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Tempranillo

Senorio de PecinaSometimes, you just need a glass of finest nectar: aged red wine, the drink par excellence. Sometimes you need a wine of utter harmoniousness, depth, sheer complexity; warmth at work against the cold of winter.

Just say it, slowly – let the syllables drip from your lips:

Rioja.

For those frigid nights when your friends have gathered, when the roast is in the oven, when only such a wine will do, perhaps you would be tempted towards a younger vintage, to savor lively cherry fruit and (if produced traditionally) that delicious vanilla and spice flavor. But on those coldest of nights, when one wants to swoon into the happiness of kinship, as Galway Kinnell would say… an aged Rioja can best capture the essence, the brilliance of what a great wine can be.

So, for tonight’s post, just such a thing: the 2001 Señorío de P. Peciña Reserva Rioja Reserva. It has much to offer. For one, it spends 36 months in used American oak barrels, and then is bottle-aged for another eight years. This surpasses Gran Reserva aging requirements, making the Señorío de P. Peciña a very unusual wine, to say the least. It is 95% Tempranillo, with the rest a blend of Graciano and Garnacha. At this point, with 13 years behind it, this is a wine that is ready to be enjoyed.

And what enjoyment! In glass, the classic brick red color, with its age beginning to show a little paleness at the rim. Still bursting with sour cherry, plum, and cranberry fruit on the nose, along with oaky vanilla, hints of toffee, black pepper, and leather… just a fantastic set of aromas. Velvety and round in the mouth, delicious and juicy as well, balanced in all its parts, quenching, beautiful. A lovely hint of candied orange peel whispers in the finish, which is long and silky. At $26, you must.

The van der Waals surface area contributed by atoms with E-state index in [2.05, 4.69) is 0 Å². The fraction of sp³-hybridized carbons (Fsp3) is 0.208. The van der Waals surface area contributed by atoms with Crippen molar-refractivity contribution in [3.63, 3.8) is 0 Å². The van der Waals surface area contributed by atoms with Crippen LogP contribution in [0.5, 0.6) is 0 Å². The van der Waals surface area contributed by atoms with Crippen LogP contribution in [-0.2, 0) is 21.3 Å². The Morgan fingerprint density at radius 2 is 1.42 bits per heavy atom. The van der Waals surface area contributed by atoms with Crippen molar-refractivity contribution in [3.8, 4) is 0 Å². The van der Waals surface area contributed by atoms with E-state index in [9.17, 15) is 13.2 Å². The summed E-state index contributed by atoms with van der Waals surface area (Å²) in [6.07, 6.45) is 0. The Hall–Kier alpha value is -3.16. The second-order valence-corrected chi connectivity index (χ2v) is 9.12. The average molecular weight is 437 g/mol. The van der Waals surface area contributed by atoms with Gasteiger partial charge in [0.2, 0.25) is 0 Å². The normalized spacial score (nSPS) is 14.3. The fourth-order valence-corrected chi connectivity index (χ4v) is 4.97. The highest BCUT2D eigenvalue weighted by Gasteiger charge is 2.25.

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How many Portuguese wines get featured on Grapeaide? Not enough. They’re hearty, they’re often rustic, and they leave a red stain on teeth and lips that’s quite nearly bestial. Good carnivore wines, whether dense and tannic, or lighter and more acidic. Both have the muscle to pair with my other favorite thing: steak.

Tonight’s post is quick and to the point, concerning a wine that looks to be the same: the 2009 “Monte das Ânforas,” produced by Herdade das Ânforas, a winery located in the Alentejano region of Portugal, far to the south. Now, when most people talk Portuguese wine, they’re talking about wines made in the Dão and the Douro appellations, which are the most well-known regions for red Portuguese table wines. Douro wines tend to be more full-bodied and round, while Dão wines are usually lighter and higher in acidity. Both frequently present the budding oenophile with phenomenal values, across the board.

That said, if you want to impress your friends (and don’t we all), look further and you can find gems from the corners of the nation. Alentejano produces what most would consider “New World” style wine: red wine with flesh on its tannic bones, lip-smacking acidity dropping the drinker’s guard just before the dark core of the wine’s fruit swoops in like – pick your own animals, dear readers – a blackberry falcon.

What’s that? Not impressed yet? Alright – let’s have the wine speak for itself: the 2009 “Monte das Ânforas” is made from one of my consistently favorite grapes: Aragónez, also known as Tempranillo, the grape behind Rioja, of Spanish fame. Some Trincadeira and Alfrocheiro, two other indigenous Portuguese grapes, made the blend as well. A cherry red in the glass, straight to the rim, nice clarity. Gorgeous fruity aromas, mixed dark berries and a hint of damp earth sprinkled with dried herbs. Great intensity, hearty texture; the concentration of fruit belies the price point with every sip. Finishes medium, clean because it’s unoaked, but with poise – this is a balanced, good value wine that tastes out of its league. What kind of league am I talking about? The $8 league. Buy a case.